Creepy. I usually read mystery cozies, historical mysteries, whodunit type books. But, as a fan of King's Mary Russell series, I thought I would try this book. If I had to describe it, I would say that it is part Edgar Allen Poe and part Ian Rankin. Almost all of the characters are broken in some way - either mentally or physically or both. The story takes place in Paris circa 1929. Paris is divided into 20 arrondissements which spiral clockwise starting at the Louve - arr. 1 in the heart of the city. This story takes place in Montparnasse - arr. 14. During post world war I, it was home and hide-out to the bohemian culture where many famous or soon to be famous authors, artists, and performers created and socialized. It was a place where anything goes. The main character, Harris Stuyvesant, is a broken man and a private investigator who is looking for a missing young woman. He discovers that Montparnasse has a hidden secret of multiple missing persons. And, this is where the roller coaster begins. You slide in a world of gorey people without being subjected to gore, of art that is beyond genius but, bent towards the inconceivable, and of people who are just trying to enjoy life without any consequences.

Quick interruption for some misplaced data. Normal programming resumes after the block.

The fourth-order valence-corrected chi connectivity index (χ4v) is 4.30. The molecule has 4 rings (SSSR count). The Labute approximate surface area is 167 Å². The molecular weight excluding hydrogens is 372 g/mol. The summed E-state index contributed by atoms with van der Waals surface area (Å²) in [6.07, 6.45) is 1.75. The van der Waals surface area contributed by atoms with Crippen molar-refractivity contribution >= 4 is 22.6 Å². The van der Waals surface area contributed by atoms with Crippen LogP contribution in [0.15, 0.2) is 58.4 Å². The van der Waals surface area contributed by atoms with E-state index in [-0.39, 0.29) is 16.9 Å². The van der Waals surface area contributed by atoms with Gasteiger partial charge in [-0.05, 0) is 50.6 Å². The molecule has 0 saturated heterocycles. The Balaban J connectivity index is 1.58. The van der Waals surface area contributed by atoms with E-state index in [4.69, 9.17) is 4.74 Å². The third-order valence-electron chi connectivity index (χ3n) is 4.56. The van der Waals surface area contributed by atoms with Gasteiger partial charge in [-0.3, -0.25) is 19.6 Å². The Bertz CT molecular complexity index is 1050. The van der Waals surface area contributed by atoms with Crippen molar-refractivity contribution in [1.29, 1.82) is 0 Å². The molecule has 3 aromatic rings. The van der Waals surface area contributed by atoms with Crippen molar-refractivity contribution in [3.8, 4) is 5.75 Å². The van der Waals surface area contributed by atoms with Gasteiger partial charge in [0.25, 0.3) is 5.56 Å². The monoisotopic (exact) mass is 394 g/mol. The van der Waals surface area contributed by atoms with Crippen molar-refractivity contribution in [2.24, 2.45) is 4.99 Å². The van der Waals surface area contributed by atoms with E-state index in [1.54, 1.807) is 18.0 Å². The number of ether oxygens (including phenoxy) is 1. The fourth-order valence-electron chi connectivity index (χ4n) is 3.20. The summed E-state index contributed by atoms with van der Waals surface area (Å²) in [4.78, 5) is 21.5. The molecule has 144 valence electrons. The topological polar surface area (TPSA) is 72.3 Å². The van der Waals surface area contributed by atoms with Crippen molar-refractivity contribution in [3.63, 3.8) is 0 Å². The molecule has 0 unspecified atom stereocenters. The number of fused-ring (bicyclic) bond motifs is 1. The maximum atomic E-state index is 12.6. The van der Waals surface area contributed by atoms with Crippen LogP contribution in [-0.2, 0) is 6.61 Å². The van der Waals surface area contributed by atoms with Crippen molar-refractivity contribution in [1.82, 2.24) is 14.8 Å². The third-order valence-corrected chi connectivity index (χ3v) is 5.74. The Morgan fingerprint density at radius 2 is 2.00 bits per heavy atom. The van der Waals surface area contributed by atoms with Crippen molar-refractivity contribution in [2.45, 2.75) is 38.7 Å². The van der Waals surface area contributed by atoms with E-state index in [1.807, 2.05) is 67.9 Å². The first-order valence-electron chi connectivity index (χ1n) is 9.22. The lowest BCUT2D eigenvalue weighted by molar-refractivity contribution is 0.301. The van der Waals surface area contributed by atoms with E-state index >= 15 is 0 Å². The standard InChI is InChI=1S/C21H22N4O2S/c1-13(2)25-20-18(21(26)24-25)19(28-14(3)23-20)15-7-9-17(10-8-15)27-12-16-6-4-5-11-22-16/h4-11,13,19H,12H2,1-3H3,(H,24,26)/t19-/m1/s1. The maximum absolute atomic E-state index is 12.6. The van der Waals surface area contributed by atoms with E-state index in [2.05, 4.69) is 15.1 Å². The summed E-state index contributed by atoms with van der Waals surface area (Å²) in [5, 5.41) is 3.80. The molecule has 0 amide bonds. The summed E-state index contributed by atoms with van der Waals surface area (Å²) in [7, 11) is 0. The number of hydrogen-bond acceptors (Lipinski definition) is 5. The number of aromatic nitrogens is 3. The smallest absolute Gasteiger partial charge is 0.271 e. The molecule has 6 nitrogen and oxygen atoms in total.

The book is very disturbing. But, similar to a train wreck, you are compelled to watch - or, in the case, read on to the end.
I would recommend this book to people who like a mystery with macrabre. It is intense. And, I guarantee that whether you like it or place it in the back of your closet covered with crosses, you will think about this story for a long time.